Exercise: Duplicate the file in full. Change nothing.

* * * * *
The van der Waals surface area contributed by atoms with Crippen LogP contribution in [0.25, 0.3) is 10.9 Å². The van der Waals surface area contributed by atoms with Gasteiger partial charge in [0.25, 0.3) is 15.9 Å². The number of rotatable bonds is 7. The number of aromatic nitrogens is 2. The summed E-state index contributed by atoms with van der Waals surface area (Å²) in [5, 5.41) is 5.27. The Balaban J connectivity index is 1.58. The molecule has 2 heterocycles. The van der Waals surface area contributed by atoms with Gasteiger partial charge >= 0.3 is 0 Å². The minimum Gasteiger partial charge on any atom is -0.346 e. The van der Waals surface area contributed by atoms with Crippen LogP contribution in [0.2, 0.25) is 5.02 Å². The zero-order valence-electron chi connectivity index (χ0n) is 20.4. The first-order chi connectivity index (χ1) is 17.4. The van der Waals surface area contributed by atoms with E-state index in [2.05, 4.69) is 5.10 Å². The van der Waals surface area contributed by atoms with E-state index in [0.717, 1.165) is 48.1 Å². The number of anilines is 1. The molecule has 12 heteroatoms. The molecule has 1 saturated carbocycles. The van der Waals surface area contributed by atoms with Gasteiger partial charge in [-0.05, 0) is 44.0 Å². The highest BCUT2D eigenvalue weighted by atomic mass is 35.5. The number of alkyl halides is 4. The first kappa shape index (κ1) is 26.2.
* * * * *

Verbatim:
The van der Waals surface area contributed by atoms with Crippen LogP contribution in [0.25, 0.3) is 10.9 Å². The van der Waals surface area contributed by atoms with Gasteiger partial charge in [0.25, 0.3) is 15.9 Å². The number of rotatable bonds is 7. The number of aromatic nitrogens is 2. The summed E-state index contributed by atoms with van der Waals surface area (Å²) in [5, 5.41) is 5.27. The Balaban J connectivity index is 1.58. The molecule has 2 heterocycles. The van der Waals surface area contributed by atoms with Gasteiger partial charge >= 0.3 is 0 Å². The minimum Gasteiger partial charge on any atom is -0.346 e. The van der Waals surface area contributed by atoms with Crippen LogP contribution in [0.2, 0.25) is 5.02 Å². The zero-order valence-electron chi connectivity index (χ0n) is 20.4. The first-order chi connectivity index (χ1) is 17.4. The van der Waals surface area contributed by atoms with E-state index in [2.05, 4.69) is 5.10 Å². The van der Waals surface area contributed by atoms with E-state index in [0.717, 1.165) is 48.1 Å². The number of anilines is 1. The molecule has 12 heteroatoms. The molecule has 1 saturated carbocycles. The van der Waals surface area contributed by atoms with Gasteiger partial charge in [-0.05, 0) is 44.0 Å². The highest BCUT2D eigenvalue weighted by atomic mass is 35.5. The number of alkyl halides is 4. The first kappa shape index (κ1) is 26.2.